Huntsville City Council President Devyn Keith says he is overriding the mayor's veto of pay raises for himself and city council members.
The vote to override will happen at the next council meeting at 6 p.m. on Sept. 26. Keith tells WAAY 31 a majority vote is needed to override the mayor's veto, which he is confident he will get. Read more about the raises here and here.
WAAY 31 asked Keith what he thought about people saying the council is only pushing for the pay raise for their own gain.
"If you think that $44,000 is something that entices you, I encourage you to run for office. I think it is a wonderful perspective that if people think that this is too much, or against it, they could be in the position to change that premise," Keith said.
He says he realizes this is a public servant position, but being on council is a full-time job. Keith said the pay raise is not for the current council's benefit, but for the future council members.
"It is for those individuals who have to say, 'I can't be a teacher and a city council president. I can't be a mechanic and be a city council representative. You have to choose.' So, if they're managing their career, and they're managing their families, at some point, we have to ask ourselves what is a reasonable wage for that type of sacrifice," Keith said.
Keith said they had enough votes to override the mayor's last veto, but they chose not to.
City Council President Devyn Keith issued this statement on Friday:
“Today our Mayor, Tommy Battle, expressed his concerns about offering a pay raise to elected public servants. He vetoed our ordinance, citing a fundamental “philosophical difference.”
My guiding philosophy is that working-class people, everyday Huntsvillians, should be able to afford to run for office if they choose to. As we all know, most people cannot afford to run for local office. Politics often excludes people in the prime of their working or educational career. Politics excludes people who have access to wealth, excluding working-class people.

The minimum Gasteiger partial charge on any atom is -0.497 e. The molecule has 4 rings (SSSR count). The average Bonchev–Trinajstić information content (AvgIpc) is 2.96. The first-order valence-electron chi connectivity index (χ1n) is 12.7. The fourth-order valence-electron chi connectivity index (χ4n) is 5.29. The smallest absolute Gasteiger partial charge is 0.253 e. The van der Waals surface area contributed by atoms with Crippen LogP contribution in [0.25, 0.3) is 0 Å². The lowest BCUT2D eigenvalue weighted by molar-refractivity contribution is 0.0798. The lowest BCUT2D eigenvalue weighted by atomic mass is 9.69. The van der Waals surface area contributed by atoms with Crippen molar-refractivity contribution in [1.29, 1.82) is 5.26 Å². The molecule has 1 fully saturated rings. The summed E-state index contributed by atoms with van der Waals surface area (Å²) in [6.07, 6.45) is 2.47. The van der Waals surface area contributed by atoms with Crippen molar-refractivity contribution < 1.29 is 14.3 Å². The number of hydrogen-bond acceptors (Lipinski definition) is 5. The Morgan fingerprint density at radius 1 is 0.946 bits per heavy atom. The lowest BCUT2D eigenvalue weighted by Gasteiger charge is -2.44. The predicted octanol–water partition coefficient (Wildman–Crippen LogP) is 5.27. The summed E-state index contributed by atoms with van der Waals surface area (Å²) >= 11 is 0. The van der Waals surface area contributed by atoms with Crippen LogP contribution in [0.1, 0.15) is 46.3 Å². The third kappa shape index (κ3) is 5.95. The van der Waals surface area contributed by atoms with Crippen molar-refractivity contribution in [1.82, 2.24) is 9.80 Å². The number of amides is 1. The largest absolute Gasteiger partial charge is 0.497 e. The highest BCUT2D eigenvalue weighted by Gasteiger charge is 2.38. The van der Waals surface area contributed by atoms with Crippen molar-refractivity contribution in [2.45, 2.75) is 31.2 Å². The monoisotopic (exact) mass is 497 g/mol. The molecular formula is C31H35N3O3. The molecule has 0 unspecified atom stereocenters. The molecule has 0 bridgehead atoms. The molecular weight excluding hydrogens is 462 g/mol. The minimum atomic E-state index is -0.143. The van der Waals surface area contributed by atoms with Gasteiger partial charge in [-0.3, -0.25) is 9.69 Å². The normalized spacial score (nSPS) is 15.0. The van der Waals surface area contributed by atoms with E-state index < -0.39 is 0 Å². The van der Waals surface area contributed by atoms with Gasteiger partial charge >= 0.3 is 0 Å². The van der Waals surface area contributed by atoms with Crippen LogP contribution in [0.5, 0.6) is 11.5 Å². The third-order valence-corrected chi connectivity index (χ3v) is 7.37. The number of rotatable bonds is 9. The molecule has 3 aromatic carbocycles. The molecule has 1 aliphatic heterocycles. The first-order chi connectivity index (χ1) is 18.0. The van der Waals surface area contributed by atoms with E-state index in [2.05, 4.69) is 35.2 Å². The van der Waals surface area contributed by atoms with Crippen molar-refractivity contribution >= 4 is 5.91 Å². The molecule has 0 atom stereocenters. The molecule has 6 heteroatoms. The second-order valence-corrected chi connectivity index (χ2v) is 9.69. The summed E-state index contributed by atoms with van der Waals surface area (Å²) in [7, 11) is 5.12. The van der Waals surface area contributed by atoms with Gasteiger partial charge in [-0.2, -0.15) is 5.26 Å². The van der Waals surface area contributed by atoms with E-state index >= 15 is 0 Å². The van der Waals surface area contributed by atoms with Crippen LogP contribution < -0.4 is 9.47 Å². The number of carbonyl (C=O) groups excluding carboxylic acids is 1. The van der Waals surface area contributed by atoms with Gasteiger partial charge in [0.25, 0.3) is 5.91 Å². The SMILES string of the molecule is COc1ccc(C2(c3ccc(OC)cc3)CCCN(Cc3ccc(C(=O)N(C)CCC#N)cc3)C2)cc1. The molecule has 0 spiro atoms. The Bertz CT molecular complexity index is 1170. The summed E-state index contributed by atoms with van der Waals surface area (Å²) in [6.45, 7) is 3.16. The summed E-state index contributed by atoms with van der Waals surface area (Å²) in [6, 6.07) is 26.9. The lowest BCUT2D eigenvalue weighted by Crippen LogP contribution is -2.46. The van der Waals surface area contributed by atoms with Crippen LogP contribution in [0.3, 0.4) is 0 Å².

Although I appreciate our Mayor’s integrity, I believe people who aren’t members of the developer class, people who aren’t lucrative business owners or wealthy, should be able to afford running for local office—whether that person is a freshly minted college grad, or a single parent. This decision isn’t about Mayor Battle or any particular City Council Member. I encourage him to take up the commitment that other elected officials have and donate the portion he feels is surplus to a local non-profit. This ordinance is about who can afford to influence the direction of the city they live in.
Mayor Battle also indicated his commitment to our municipal employees. I am not the only one who shares that commitment my fellow council members do as well. The mayor insisted on offering a one percent “Cost of Living Adjustment” for all city employees. The council fought for more. In my second year, I introduced a one-time bonus for city retirees, the people who are truly responsible for our city’s greatness. The council supported it. We introduced an ordinance that improved Huntsville Police Department pay and incentives. The council supported it. I’m currently working on legislation that improves firefighter pay. I expect the council to support it.
In my short tenure as District 1 City Council Representative, the mayor and I have been able to work together to accomplish great things for my community. The Johnson Legacy project is outstanding example. If Mayor Battle wants to share his ideas about how to further improve city employee pay, I will call an immediate work session.
The Mayor’s “philosophy” implicitly reiterates that only elites, people who’d find their salaries inconsequential, should be in charge of our city. I don’t represent one working-class person who would refuse a pay raise if offered one. I’m hopeful that one day, long after Mayor Battle and I have left office, working-class people will be able to afford to run for city offices. We need more working-class people in office, not less.”